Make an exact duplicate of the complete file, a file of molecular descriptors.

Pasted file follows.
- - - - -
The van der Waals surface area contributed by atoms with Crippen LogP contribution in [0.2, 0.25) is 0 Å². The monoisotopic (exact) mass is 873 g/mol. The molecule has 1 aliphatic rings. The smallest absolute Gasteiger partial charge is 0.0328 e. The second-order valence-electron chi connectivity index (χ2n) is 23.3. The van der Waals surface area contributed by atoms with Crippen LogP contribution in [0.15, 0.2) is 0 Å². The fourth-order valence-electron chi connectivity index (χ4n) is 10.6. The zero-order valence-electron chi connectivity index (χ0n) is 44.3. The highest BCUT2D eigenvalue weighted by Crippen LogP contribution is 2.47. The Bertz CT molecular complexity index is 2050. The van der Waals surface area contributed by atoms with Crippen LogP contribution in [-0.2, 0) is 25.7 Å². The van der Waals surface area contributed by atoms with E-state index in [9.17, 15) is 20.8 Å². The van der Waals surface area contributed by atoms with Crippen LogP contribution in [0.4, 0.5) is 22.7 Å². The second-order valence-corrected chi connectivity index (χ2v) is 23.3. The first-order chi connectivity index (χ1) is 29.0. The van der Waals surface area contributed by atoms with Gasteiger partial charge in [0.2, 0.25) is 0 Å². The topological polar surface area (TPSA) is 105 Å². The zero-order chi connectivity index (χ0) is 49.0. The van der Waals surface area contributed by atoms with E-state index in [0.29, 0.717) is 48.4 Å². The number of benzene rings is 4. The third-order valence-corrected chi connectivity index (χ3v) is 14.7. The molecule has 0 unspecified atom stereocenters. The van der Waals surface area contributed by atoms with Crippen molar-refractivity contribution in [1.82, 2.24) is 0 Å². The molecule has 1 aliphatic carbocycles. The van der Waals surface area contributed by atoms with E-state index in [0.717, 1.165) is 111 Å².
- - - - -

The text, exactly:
The van der Waals surface area contributed by atoms with Crippen LogP contribution in [0.2, 0.25) is 0 Å². The monoisotopic (exact) mass is 873 g/mol. The molecule has 1 aliphatic rings. The smallest absolute Gasteiger partial charge is 0.0328 e. The second-order valence-electron chi connectivity index (χ2n) is 23.3. The van der Waals surface area contributed by atoms with Crippen LogP contribution in [0.15, 0.2) is 0 Å². The fourth-order valence-electron chi connectivity index (χ4n) is 10.6. The zero-order valence-electron chi connectivity index (χ0n) is 44.3. The highest BCUT2D eigenvalue weighted by Crippen LogP contribution is 2.47. The Bertz CT molecular complexity index is 2050. The van der Waals surface area contributed by atoms with Crippen LogP contribution in [-0.2, 0) is 25.7 Å². The van der Waals surface area contributed by atoms with E-state index in [9.17, 15) is 20.8 Å². The van der Waals surface area contributed by atoms with Crippen LogP contribution in [0.4, 0.5) is 22.7 Å². The second-order valence-corrected chi connectivity index (χ2v) is 23.3. The first-order chi connectivity index (χ1) is 29.0. The van der Waals surface area contributed by atoms with Gasteiger partial charge in [0.2, 0.25) is 0 Å². The topological polar surface area (TPSA) is 105 Å². The zero-order chi connectivity index (χ0) is 49.0. The van der Waals surface area contributed by atoms with E-state index in [0.29, 0.717) is 48.4 Å². The number of benzene rings is 4. The third-order valence-corrected chi connectivity index (χ3v) is 14.7. The molecule has 0 unspecified atom stereocenters. The van der Waals surface area contributed by atoms with Crippen molar-refractivity contribution in [1.82, 2.24) is 0 Å². The molecule has 1 aliphatic carbocycles. The van der Waals surface area contributed by atoms with E-state index in [0.717, 1.165) is 111 Å².